Nearly all the weddings I have gone to in the last 10 years have been multi-day events, mine included.
These events are often designed for out-of-towners. It gives them something to do, which is especially helpful if they’ve traveled to an area that doesn’t have a lot to do. It also gives the bride and groom more opportunity to interact with their guests. These events have clear benefits, but they also add up to more planning when your time and money can feel limited. Are they for you?
I can’t answer that, but I can tell you what Robert and I did.
Originally, Robert and I contemplated the morning-after-the-wedding-breakfast but decided against it. Here’s why:
- Of the many wedding weekend breakfasts I’ve been invited to, I’ve only made it to one. Even an afternoon flight can make a breakfast hard to get to. For us, many of our guests were flying out the day we would hold a brunch.
- We had an evening wedding that ended around 11 p.m. We weren’t confident that our guests — or Robert and I for that matter — would be super into getting up early the next day.
- We didn’t want to overbook our guests. Because we had our wedding in a city that’s a destination in its own right, we thought we’d leave folks one day without any plans so they could see what they would like (time allowing).
- We couldn’t host a breakfast in a budget-friendly fashion. I’ve been invited to many wedding weekend brunches held at a family member’s home, which is the easiest way to rein in spending. This wasn’t feasible for us because we had only one family member who lived inside the city and the space could not accommodate our crowd. In the end, we couldn’t justify the time and expense it would take to plan a breakfast event.
- We wanted the wedding weekend to end on a high note (the wedding), rather than a tired note (the breakfast).
That said, I’ve seen some great budget-friendly ideas for breakfast (that I wasn’t able to attend). Two friends opted for just donuts and coffee. You can always host that in your hotel room. One friend hosted it on a nearby beach (a park is also an option).
I will say: One friend opted for a post-wedding brunch and wished she hadn’t. She said she was tired and felt that she had seen everyone plenty by that time — she would have preferred to take it easy. So you may want to consider your capacity for multiple social events when making this decision.
Instead of a breakfast, Robert and I opted for welcome cocktails as an additional wedding event. We were really happy with that decision. Here’s why:
- We saw our guests at the front-end of the trip when they were bright-eyed and excited to be there.
- We could control costs better with a drinks event held at pre-dinner time by agreeing with management to a cap of what we were willing to spend.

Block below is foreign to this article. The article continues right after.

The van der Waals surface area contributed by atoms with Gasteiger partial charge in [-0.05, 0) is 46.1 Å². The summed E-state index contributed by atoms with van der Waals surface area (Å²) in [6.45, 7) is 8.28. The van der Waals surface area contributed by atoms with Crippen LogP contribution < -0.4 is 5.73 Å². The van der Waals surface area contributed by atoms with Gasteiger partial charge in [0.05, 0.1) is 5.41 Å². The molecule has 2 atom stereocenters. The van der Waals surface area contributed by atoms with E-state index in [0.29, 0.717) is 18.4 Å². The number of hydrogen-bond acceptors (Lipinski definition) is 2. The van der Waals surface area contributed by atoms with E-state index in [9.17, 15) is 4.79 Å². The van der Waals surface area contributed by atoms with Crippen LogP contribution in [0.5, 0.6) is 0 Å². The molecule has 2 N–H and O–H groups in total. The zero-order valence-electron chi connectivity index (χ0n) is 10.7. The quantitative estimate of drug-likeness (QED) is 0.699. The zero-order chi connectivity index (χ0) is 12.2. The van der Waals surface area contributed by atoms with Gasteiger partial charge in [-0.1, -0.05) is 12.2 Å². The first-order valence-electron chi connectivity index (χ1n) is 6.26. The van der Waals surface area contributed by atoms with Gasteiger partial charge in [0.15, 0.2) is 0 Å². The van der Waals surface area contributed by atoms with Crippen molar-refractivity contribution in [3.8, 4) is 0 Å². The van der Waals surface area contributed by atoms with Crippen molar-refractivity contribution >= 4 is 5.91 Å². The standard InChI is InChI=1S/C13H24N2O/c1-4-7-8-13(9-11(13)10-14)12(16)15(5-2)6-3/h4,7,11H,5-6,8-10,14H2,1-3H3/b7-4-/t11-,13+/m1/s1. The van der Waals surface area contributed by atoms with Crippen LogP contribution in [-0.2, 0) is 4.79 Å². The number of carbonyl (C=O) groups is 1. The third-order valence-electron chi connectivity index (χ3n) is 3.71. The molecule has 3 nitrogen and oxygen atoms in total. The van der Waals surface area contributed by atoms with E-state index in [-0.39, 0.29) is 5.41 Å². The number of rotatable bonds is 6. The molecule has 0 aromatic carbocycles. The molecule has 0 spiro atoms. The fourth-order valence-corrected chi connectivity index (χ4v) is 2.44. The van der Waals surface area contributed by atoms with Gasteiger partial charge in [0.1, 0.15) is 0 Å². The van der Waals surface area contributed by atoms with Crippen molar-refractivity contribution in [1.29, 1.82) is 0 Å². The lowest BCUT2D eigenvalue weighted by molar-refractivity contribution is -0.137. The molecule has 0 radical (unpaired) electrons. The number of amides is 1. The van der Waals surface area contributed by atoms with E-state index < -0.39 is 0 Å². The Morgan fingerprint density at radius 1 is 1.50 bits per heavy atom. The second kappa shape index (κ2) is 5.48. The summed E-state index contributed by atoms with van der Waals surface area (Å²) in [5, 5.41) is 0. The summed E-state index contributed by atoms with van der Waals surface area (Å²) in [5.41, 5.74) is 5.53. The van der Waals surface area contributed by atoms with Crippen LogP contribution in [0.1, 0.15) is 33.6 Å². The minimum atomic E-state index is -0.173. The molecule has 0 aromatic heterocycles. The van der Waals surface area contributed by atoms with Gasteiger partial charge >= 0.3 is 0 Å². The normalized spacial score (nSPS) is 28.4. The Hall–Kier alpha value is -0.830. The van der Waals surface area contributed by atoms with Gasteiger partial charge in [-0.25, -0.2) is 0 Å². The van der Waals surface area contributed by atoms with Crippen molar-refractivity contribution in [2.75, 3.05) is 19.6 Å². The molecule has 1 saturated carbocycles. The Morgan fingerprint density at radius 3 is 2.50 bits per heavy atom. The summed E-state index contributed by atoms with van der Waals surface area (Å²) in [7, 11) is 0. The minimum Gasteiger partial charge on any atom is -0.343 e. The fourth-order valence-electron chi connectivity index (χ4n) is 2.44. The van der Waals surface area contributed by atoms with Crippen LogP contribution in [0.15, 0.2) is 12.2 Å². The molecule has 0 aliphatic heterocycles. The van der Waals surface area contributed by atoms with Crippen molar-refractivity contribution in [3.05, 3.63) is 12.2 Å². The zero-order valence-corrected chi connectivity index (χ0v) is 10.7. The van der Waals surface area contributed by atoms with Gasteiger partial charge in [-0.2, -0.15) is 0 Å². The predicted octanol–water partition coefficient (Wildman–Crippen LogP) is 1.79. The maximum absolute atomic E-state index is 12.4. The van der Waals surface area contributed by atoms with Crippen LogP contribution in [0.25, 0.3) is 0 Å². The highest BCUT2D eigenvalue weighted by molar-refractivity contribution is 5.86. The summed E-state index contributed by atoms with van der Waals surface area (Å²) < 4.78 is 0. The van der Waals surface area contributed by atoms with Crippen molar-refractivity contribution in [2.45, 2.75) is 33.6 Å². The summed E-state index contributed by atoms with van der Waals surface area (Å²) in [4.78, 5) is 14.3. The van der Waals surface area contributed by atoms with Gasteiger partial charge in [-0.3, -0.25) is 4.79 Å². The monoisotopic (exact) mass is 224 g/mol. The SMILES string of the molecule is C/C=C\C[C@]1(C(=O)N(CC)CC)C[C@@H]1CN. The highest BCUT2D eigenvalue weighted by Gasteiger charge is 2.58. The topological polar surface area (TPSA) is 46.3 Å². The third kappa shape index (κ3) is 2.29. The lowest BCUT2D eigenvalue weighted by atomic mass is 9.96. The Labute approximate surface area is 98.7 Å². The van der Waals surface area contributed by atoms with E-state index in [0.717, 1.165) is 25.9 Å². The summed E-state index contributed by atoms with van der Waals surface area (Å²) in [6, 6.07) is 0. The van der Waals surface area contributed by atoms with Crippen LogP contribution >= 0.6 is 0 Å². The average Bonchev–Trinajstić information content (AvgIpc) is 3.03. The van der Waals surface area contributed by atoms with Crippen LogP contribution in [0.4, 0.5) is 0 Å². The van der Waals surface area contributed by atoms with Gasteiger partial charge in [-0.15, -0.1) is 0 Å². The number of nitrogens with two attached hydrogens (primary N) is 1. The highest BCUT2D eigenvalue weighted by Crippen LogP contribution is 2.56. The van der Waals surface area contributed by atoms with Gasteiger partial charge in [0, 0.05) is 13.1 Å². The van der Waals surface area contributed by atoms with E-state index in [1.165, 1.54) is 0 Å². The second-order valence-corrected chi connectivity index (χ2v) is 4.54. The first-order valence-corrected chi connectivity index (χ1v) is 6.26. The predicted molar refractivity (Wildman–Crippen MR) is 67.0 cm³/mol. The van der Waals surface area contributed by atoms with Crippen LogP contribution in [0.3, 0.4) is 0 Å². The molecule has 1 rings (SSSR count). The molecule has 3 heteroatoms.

- The two-hour event was held early in the evening at 4:30 p.m. The timing was good for us because we didn’t feel worn out by the event.
- We held our event in downtown Nashville, where there are many bars and restaurants, so after our event was over at 6:30, our guests had plenty to see and do. We had even given them a gathering point for hanging out with each other, if they felt so inclined.
- The event was framed as an open house, so people could just stop by if they wanted to and not feel obligated to stay, like they would at a breakfast. A decent number of people did just that.
- The event was one of the easiest aspects of our entire wedding planning experience — though we have the vendor we used to thank for that. I’ll cover more on how to host a budget-friendly welcome event in an upcoming post.
Of note: If you anticipate having DIY projects to attend to the night before your wedding, a cocktail event could make things hard on you.
Truth be told, Robert and I did sorta host three events during our wedding weekend. The Thursday before our wedding was July 4th, so we encouraged guests to look for us at Riverfront Park, where the fireworks were held. This worked out well for us because with so many guests traveling to be with us, we liked the idea of offering another event to entertain them. Piggybacking on a big event meant we didn’t have to do much of anything on our own, which also saved us money. So you may want to look to events going on in your area if you want to bulk up your weekend offerings.
What additional events (if any) will you be hosting over your wedding weekend? Find a restaurant or bar for your additional wedding events here!Pin It